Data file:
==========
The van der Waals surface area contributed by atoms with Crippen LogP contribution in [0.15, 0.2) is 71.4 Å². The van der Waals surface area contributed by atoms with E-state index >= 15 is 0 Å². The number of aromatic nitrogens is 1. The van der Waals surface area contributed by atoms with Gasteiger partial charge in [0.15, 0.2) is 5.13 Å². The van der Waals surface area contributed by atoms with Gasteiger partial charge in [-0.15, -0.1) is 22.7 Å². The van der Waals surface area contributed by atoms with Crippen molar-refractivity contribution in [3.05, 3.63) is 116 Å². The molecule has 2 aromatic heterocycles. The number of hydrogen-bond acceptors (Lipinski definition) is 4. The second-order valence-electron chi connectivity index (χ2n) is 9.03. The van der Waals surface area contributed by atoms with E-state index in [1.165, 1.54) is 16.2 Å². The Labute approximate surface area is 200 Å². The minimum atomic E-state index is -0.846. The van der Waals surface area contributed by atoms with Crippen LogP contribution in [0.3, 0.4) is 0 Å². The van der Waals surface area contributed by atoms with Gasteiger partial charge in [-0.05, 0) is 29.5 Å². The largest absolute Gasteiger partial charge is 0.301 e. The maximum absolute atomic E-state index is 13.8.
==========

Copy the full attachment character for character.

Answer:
The van der Waals surface area contributed by atoms with Crippen LogP contribution in [0.15, 0.2) is 71.4 Å². The van der Waals surface area contributed by atoms with E-state index >= 15 is 0 Å². The number of aromatic nitrogens is 1. The van der Waals surface area contributed by atoms with Gasteiger partial charge in [0.15, 0.2) is 5.13 Å². The van der Waals surface area contributed by atoms with Gasteiger partial charge in [-0.15, -0.1) is 22.7 Å². The van der Waals surface area contributed by atoms with Crippen molar-refractivity contribution in [3.05, 3.63) is 116 Å². The molecule has 2 aromatic heterocycles. The number of hydrogen-bond acceptors (Lipinski definition) is 4. The second-order valence-electron chi connectivity index (χ2n) is 9.03. The van der Waals surface area contributed by atoms with E-state index in [1.165, 1.54) is 16.2 Å². The Labute approximate surface area is 200 Å². The minimum atomic E-state index is -0.846. The van der Waals surface area contributed by atoms with Crippen LogP contribution in [0.3, 0.4) is 0 Å². The van der Waals surface area contributed by atoms with Gasteiger partial charge in [-0.05, 0) is 29.5 Å². The largest absolute Gasteiger partial charge is 0.301 e. The maximum absolute atomic E-state index is 13.8.